But rising out of the midst of all of this in Guguletu is a clock tower, creating an unmistakable landmark in the area representing hope to the impoverished community surrounding it. The J. L. Zwane Church was founded by Jeremiah Zwane who came to Guguletu in 1952 to reestablish the church as a vibrant presence in a region devastated by apartheid’s brutal practices. Operating initially out of a poorly constructed building, the church was a center of anti-apartheid activity until the elections voted the African National Congress into power in 1994, overturning decades of the cruel and racist practices of the former regime. In the same year, the J. L. Zwane Centre was established as a joint initiative of Stellenbosch University, the Church, and the Guguletu community to meet the needs of the people. Instrumental to all of this was the work and vision of Rev. Dr. Spiwo Xapile (his name means “gift” in Xhosa), who came to the church in 1989. In his tenure, he has developed a model for community-focused ministries made possible by creating strategic partnerships with people in business, academia, and government. By 2002, he had raised enough money to build the Centre with its striking architecture, hopeful interior, and tasteful art. He has nurtured the leadership potential of many men and women who have come through its doors by surrounding himself with an extremely capable and dedicated staff, among them both Edwin Louw (a Presbyterian minister who serves as project director for the Centre), and Bongani Magatyana (an accomplished musician and composer who works with the musical group Siyaya), and by thinking with precision about programs that will impact the community in a positive and sustainable way.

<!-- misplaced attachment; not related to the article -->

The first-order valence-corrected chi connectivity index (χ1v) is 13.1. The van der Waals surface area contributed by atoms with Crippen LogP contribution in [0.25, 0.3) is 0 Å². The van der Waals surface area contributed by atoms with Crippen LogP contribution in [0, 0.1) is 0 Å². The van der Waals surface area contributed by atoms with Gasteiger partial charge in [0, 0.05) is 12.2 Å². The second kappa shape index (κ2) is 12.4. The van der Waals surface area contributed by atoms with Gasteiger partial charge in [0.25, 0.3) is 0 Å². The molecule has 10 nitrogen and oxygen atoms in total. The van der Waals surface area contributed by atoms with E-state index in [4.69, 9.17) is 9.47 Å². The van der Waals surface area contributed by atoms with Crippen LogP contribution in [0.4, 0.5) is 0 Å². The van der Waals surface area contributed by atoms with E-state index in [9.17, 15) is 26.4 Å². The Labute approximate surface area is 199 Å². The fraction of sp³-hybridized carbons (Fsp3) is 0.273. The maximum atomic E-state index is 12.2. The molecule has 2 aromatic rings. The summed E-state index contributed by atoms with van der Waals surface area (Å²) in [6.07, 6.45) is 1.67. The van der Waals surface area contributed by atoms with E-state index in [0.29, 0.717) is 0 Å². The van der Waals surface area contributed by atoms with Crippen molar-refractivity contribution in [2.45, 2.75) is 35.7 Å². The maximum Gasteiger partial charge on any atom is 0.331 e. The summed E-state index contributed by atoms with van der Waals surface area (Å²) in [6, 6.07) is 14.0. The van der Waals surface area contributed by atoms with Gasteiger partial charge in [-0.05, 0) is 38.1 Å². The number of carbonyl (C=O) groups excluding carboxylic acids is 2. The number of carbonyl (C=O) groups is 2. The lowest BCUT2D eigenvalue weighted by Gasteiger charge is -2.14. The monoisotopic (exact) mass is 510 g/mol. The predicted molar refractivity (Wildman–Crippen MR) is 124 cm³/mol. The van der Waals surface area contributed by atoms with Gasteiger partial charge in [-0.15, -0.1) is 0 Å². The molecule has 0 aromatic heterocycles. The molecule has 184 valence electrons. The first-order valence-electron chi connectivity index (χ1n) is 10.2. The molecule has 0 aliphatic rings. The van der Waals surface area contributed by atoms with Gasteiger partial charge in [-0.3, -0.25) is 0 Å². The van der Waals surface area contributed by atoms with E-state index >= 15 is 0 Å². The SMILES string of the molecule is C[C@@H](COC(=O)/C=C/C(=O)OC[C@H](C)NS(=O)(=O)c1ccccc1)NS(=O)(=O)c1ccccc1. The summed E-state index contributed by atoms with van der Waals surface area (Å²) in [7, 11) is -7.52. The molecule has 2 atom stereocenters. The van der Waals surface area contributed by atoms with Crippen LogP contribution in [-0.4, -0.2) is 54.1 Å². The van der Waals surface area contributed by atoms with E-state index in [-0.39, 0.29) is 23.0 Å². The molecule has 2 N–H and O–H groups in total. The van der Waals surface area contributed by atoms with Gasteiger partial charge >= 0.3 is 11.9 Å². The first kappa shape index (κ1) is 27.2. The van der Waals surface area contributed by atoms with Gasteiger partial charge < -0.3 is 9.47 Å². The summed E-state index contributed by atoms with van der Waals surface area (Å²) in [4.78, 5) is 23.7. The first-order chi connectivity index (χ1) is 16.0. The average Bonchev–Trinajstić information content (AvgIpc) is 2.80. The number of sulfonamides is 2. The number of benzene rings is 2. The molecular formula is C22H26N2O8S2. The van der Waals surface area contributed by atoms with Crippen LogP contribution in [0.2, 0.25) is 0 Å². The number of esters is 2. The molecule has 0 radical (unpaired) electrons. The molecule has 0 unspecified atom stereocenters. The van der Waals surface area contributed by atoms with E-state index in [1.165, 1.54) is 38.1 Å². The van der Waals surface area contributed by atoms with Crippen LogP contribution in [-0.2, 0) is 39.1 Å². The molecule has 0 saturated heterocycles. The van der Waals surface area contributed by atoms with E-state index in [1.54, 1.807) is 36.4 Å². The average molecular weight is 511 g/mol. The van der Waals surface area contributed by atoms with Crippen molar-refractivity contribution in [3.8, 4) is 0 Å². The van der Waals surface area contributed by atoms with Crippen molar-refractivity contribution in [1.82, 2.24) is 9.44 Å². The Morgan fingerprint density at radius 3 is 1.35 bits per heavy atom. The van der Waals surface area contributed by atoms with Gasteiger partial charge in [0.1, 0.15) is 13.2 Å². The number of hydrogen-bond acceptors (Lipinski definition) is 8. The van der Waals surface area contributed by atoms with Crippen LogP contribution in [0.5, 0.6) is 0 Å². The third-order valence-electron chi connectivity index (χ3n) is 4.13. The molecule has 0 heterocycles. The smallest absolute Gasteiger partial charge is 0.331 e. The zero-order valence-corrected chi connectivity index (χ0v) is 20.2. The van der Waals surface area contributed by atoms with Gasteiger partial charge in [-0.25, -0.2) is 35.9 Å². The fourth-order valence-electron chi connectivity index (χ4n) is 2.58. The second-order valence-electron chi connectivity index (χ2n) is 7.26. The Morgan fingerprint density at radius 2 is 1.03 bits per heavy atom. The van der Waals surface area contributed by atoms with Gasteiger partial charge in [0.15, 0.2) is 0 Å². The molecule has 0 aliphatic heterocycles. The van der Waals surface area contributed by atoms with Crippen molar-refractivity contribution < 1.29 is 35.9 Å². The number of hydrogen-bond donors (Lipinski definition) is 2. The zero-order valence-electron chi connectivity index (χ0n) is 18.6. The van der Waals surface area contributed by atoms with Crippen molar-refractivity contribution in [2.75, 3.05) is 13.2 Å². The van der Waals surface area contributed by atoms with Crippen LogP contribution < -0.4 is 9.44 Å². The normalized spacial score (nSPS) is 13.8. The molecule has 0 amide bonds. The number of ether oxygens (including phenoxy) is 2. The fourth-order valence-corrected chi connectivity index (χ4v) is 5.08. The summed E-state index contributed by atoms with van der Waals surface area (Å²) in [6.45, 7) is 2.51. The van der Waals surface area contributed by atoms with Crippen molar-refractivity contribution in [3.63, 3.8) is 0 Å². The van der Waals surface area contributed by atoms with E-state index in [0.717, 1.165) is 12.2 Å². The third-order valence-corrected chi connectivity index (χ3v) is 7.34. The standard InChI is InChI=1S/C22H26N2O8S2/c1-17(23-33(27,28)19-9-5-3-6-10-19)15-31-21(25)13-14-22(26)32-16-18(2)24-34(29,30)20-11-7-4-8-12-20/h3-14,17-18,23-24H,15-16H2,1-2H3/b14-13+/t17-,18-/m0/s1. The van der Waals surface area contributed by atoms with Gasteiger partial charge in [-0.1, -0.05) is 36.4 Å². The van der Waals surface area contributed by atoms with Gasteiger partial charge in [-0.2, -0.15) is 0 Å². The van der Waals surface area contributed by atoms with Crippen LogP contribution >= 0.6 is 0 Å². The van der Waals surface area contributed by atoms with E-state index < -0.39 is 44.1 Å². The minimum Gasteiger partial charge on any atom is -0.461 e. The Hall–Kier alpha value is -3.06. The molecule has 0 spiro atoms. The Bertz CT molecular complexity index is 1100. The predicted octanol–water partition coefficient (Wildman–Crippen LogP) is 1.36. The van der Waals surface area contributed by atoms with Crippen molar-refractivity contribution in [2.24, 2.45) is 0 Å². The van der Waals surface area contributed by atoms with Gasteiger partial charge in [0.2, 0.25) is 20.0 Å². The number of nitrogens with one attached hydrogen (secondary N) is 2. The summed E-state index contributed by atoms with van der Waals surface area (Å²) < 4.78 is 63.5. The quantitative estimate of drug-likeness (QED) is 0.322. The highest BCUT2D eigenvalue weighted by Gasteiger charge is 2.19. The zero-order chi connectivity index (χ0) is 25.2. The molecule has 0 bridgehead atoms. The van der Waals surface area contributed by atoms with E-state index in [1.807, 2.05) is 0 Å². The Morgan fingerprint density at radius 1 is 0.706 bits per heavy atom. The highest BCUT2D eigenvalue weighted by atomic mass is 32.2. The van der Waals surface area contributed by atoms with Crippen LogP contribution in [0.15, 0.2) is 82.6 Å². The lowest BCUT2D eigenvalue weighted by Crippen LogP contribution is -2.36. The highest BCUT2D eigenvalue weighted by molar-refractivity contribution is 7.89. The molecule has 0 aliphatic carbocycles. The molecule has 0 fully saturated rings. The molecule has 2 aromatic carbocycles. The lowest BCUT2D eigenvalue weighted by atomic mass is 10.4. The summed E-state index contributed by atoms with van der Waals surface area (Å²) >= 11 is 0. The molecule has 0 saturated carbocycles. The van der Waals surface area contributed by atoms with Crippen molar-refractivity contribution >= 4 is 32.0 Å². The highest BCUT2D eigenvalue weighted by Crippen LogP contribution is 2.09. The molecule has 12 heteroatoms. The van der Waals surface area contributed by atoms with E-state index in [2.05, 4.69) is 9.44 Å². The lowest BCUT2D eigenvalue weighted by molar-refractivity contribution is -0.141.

There are many such programs at the Centre, and readers can learn more about each one on the Centre’s website. Here, however, I will highlight only three:

The HIV/AIDS Support Group meets weekly to offer a safe haven to those who have tested positive. Members come together to share their struggles and challenges with one another. Staffed by social workers, members receive counseling and acquire quality information about the virus in a society still reluctant to receive medicine and information from the West. Through one another, they learn how to live positively and productively with an infection.

Siyaya is a 16-member musical group that practices daily at the Centre and takes its message of hope into the community to educate children about the dangers of sexual promiscuity and drug use due to the high prevalence rates of HIV/AIDS in South Africa. The group has traveled internationally, and has won acclaim for the quality of its music, message, and movement.

The Rainbow After-School Program hires teachers to sit with children from 3:30 to 5:00 p.m. Monday through Thursday to provide homework support and nutritional supplement to students from the township. As many as 150 children come for an after-school snack before settling in at tables in various facilities at the Centre to complete homework, play games, and socialize after a full day of school. The snack is provided through a wider program of nutritional support to feed the community, many of whom are undernourished due to high unemployment rates.

The J. L. Zwane Centre is a remarkable place with a staff that welcomes every human being who crosses its threshold. It lives out a spirituality of recognizing the inherent dignity of every human person in a context rife with racial, economic, and cultural tension and division. Please visit its website to learn more about this place of refuge and hope in Guguletu.